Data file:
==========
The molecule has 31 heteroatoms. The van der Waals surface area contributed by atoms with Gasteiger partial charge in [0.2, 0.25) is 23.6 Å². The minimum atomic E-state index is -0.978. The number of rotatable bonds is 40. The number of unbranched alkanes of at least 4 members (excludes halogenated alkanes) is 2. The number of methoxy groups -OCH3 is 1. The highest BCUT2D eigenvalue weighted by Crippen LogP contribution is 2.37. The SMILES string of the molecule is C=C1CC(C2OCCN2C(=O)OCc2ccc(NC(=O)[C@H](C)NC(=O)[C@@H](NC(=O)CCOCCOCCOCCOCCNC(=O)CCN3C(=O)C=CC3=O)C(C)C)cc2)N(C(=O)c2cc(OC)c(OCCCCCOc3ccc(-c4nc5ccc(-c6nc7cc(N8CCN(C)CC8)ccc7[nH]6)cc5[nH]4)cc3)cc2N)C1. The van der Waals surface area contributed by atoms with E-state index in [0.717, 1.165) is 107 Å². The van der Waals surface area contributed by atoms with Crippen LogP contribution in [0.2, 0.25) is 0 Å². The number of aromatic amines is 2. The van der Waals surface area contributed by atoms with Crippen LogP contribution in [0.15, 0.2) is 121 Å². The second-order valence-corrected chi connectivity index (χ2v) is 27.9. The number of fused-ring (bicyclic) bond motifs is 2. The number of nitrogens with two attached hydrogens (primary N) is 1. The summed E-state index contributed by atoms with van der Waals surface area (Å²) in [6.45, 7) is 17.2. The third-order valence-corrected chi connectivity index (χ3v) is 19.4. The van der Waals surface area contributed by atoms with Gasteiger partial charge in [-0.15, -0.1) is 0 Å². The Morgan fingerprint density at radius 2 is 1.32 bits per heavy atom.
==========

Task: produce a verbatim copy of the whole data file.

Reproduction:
The molecule has 31 heteroatoms. The van der Waals surface area contributed by atoms with Gasteiger partial charge in [0.2, 0.25) is 23.6 Å². The minimum atomic E-state index is -0.978. The number of rotatable bonds is 40. The number of unbranched alkanes of at least 4 members (excludes halogenated alkanes) is 2. The number of methoxy groups -OCH3 is 1. The highest BCUT2D eigenvalue weighted by Crippen LogP contribution is 2.37. The SMILES string of the molecule is C=C1CC(C2OCCN2C(=O)OCc2ccc(NC(=O)[C@H](C)NC(=O)[C@@H](NC(=O)CCOCCOCCOCCOCCNC(=O)CCN3C(=O)C=CC3=O)C(C)C)cc2)N(C(=O)c2cc(OC)c(OCCCCCOc3ccc(-c4nc5ccc(-c6nc7cc(N8CCN(C)CC8)ccc7[nH]6)cc5[nH]4)cc3)cc2N)C1. The van der Waals surface area contributed by atoms with E-state index in [0.717, 1.165) is 107 Å². The van der Waals surface area contributed by atoms with Crippen LogP contribution in [0.2, 0.25) is 0 Å². The number of aromatic amines is 2. The van der Waals surface area contributed by atoms with Crippen LogP contribution in [0.15, 0.2) is 121 Å². The second-order valence-corrected chi connectivity index (χ2v) is 27.9. The number of fused-ring (bicyclic) bond motifs is 2. The number of nitrogens with two attached hydrogens (primary N) is 1. The summed E-state index contributed by atoms with van der Waals surface area (Å²) in [6.45, 7) is 17.2. The third-order valence-corrected chi connectivity index (χ3v) is 19.4. The van der Waals surface area contributed by atoms with Gasteiger partial charge in [-0.15, -0.1) is 0 Å². The Morgan fingerprint density at radius 2 is 1.32 bits per heavy atom.